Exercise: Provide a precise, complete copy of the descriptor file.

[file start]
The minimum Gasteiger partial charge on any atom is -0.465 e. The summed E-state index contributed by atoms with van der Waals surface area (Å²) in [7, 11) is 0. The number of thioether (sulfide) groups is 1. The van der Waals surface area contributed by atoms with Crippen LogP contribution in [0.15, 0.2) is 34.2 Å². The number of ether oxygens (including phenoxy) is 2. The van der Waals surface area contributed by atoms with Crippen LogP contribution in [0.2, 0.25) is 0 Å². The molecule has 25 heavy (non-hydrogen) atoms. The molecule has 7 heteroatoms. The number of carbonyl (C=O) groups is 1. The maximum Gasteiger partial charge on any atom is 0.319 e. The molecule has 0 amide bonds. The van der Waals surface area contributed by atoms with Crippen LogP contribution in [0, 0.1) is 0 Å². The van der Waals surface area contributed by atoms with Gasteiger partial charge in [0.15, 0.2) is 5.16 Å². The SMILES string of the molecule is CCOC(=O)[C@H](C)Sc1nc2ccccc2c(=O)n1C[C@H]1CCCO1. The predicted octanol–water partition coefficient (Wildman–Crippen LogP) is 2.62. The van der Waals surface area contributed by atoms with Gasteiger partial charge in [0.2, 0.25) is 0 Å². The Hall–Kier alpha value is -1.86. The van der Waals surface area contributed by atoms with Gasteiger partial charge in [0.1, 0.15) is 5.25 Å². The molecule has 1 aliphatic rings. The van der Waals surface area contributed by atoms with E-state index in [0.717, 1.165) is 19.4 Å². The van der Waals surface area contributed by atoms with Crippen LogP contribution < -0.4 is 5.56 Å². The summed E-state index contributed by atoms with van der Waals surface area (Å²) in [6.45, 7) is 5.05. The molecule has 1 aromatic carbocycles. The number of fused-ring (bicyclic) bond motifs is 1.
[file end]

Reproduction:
The minimum Gasteiger partial charge on any atom is -0.465 e. The summed E-state index contributed by atoms with van der Waals surface area (Å²) in [7, 11) is 0. The number of thioether (sulfide) groups is 1. The van der Waals surface area contributed by atoms with Crippen LogP contribution in [0.15, 0.2) is 34.2 Å². The number of ether oxygens (including phenoxy) is 2. The van der Waals surface area contributed by atoms with Crippen LogP contribution in [0.2, 0.25) is 0 Å². The molecule has 25 heavy (non-hydrogen) atoms. The molecule has 7 heteroatoms. The number of carbonyl (C=O) groups is 1. The maximum Gasteiger partial charge on any atom is 0.319 e. The molecule has 0 amide bonds. The van der Waals surface area contributed by atoms with Crippen LogP contribution in [0, 0.1) is 0 Å². The van der Waals surface area contributed by atoms with Gasteiger partial charge in [0.15, 0.2) is 5.16 Å². The SMILES string of the molecule is CCOC(=O)[C@H](C)Sc1nc2ccccc2c(=O)n1C[C@H]1CCCO1. The predicted octanol–water partition coefficient (Wildman–Crippen LogP) is 2.62. The van der Waals surface area contributed by atoms with Gasteiger partial charge in [0.2, 0.25) is 0 Å². The Hall–Kier alpha value is -1.86. The van der Waals surface area contributed by atoms with Gasteiger partial charge in [0.1, 0.15) is 5.25 Å². The molecule has 1 aliphatic rings. The van der Waals surface area contributed by atoms with E-state index in [0.717, 1.165) is 19.4 Å². The van der Waals surface area contributed by atoms with Crippen LogP contribution < -0.4 is 5.56 Å². The summed E-state index contributed by atoms with van der Waals surface area (Å²) in [6.45, 7) is 5.05. The molecule has 1 aromatic carbocycles. The number of fused-ring (bicyclic) bond motifs is 1.